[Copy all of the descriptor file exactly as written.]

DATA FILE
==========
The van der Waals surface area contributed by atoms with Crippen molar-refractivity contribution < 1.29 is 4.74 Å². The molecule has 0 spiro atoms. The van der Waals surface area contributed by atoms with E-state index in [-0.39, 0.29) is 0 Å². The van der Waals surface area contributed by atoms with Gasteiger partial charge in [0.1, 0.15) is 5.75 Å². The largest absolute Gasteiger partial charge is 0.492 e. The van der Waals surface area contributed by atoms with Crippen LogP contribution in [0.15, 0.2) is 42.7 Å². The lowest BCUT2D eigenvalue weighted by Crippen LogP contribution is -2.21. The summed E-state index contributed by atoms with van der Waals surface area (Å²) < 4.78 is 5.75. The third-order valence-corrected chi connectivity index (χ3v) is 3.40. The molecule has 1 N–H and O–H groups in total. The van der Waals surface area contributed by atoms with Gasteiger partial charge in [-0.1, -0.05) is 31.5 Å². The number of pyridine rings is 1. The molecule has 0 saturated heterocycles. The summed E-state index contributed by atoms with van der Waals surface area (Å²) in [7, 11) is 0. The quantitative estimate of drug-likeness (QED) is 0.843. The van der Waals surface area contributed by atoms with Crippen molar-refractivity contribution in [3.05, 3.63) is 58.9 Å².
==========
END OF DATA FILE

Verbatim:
The van der Waals surface area contributed by atoms with Crippen molar-refractivity contribution < 1.29 is 4.74 Å². The molecule has 0 spiro atoms. The van der Waals surface area contributed by atoms with E-state index in [-0.39, 0.29) is 0 Å². The van der Waals surface area contributed by atoms with Gasteiger partial charge in [0.1, 0.15) is 5.75 Å². The largest absolute Gasteiger partial charge is 0.492 e. The van der Waals surface area contributed by atoms with Crippen LogP contribution in [0.15, 0.2) is 42.7 Å². The lowest BCUT2D eigenvalue weighted by Crippen LogP contribution is -2.21. The summed E-state index contributed by atoms with van der Waals surface area (Å²) < 4.78 is 5.75. The third-order valence-corrected chi connectivity index (χ3v) is 3.40. The molecule has 1 N–H and O–H groups in total. The van der Waals surface area contributed by atoms with Gasteiger partial charge in [-0.1, -0.05) is 31.5 Å². The number of pyridine rings is 1. The molecule has 0 saturated heterocycles. The summed E-state index contributed by atoms with van der Waals surface area (Å²) in [7, 11) is 0. The quantitative estimate of drug-likeness (QED) is 0.843. The van der Waals surface area contributed by atoms with Crippen molar-refractivity contribution in [3.05, 3.63) is 58.9 Å².